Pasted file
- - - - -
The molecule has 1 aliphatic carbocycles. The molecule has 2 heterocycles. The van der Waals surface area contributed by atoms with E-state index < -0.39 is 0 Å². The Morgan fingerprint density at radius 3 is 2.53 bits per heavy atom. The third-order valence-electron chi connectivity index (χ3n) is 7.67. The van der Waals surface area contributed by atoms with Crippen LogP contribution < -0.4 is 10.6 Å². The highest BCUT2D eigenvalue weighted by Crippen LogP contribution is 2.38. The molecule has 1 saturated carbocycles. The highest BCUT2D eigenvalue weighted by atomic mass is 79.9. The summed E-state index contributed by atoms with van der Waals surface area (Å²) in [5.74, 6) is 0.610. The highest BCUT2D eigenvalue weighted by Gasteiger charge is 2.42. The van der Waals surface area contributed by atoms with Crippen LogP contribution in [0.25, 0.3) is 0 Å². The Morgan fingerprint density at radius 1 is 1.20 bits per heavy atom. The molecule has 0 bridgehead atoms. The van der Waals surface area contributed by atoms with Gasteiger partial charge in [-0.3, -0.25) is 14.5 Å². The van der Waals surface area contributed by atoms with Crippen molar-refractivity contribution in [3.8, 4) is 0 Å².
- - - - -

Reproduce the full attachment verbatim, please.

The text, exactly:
The molecule has 1 aliphatic carbocycles. The molecule has 2 heterocycles. The van der Waals surface area contributed by atoms with E-state index < -0.39 is 0 Å². The Morgan fingerprint density at radius 3 is 2.53 bits per heavy atom. The third-order valence-electron chi connectivity index (χ3n) is 7.67. The van der Waals surface area contributed by atoms with Crippen LogP contribution < -0.4 is 10.6 Å². The highest BCUT2D eigenvalue weighted by Crippen LogP contribution is 2.38. The molecule has 1 saturated carbocycles. The highest BCUT2D eigenvalue weighted by atomic mass is 79.9. The summed E-state index contributed by atoms with van der Waals surface area (Å²) in [5.74, 6) is 0.610. The highest BCUT2D eigenvalue weighted by Gasteiger charge is 2.42. The van der Waals surface area contributed by atoms with Crippen LogP contribution in [0.25, 0.3) is 0 Å². The Morgan fingerprint density at radius 1 is 1.20 bits per heavy atom. The molecule has 0 bridgehead atoms. The van der Waals surface area contributed by atoms with Gasteiger partial charge in [-0.3, -0.25) is 14.5 Å². The van der Waals surface area contributed by atoms with Crippen molar-refractivity contribution in [3.8, 4) is 0 Å².